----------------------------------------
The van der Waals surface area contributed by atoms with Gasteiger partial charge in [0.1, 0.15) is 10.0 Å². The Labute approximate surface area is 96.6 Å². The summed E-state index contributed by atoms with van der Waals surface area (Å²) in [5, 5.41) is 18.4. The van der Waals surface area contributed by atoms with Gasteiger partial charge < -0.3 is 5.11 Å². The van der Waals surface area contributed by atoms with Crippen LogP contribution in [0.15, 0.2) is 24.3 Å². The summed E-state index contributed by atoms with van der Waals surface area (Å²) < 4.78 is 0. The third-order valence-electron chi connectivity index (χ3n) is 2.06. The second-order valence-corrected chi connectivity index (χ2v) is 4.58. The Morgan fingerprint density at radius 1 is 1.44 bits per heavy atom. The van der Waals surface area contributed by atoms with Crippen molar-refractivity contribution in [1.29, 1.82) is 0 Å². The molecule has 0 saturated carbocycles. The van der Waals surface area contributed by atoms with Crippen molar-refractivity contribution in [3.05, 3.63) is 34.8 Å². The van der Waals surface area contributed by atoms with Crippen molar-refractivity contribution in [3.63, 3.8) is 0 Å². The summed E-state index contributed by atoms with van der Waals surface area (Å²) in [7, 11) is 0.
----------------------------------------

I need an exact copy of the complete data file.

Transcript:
The van der Waals surface area contributed by atoms with Gasteiger partial charge in [0.1, 0.15) is 10.0 Å². The Labute approximate surface area is 96.6 Å². The summed E-state index contributed by atoms with van der Waals surface area (Å²) in [5, 5.41) is 18.4. The van der Waals surface area contributed by atoms with Gasteiger partial charge < -0.3 is 5.11 Å². The van der Waals surface area contributed by atoms with Crippen LogP contribution in [0.15, 0.2) is 24.3 Å². The summed E-state index contributed by atoms with van der Waals surface area (Å²) < 4.78 is 0. The third-order valence-electron chi connectivity index (χ3n) is 2.06. The second-order valence-corrected chi connectivity index (χ2v) is 4.58. The Morgan fingerprint density at radius 1 is 1.44 bits per heavy atom. The van der Waals surface area contributed by atoms with Crippen molar-refractivity contribution in [1.29, 1.82) is 0 Å². The molecule has 0 saturated carbocycles. The van der Waals surface area contributed by atoms with Crippen molar-refractivity contribution in [3.05, 3.63) is 34.8 Å². The van der Waals surface area contributed by atoms with Crippen molar-refractivity contribution in [3.63, 3.8) is 0 Å². The summed E-state index contributed by atoms with van der Waals surface area (Å²) in [7, 11) is 0.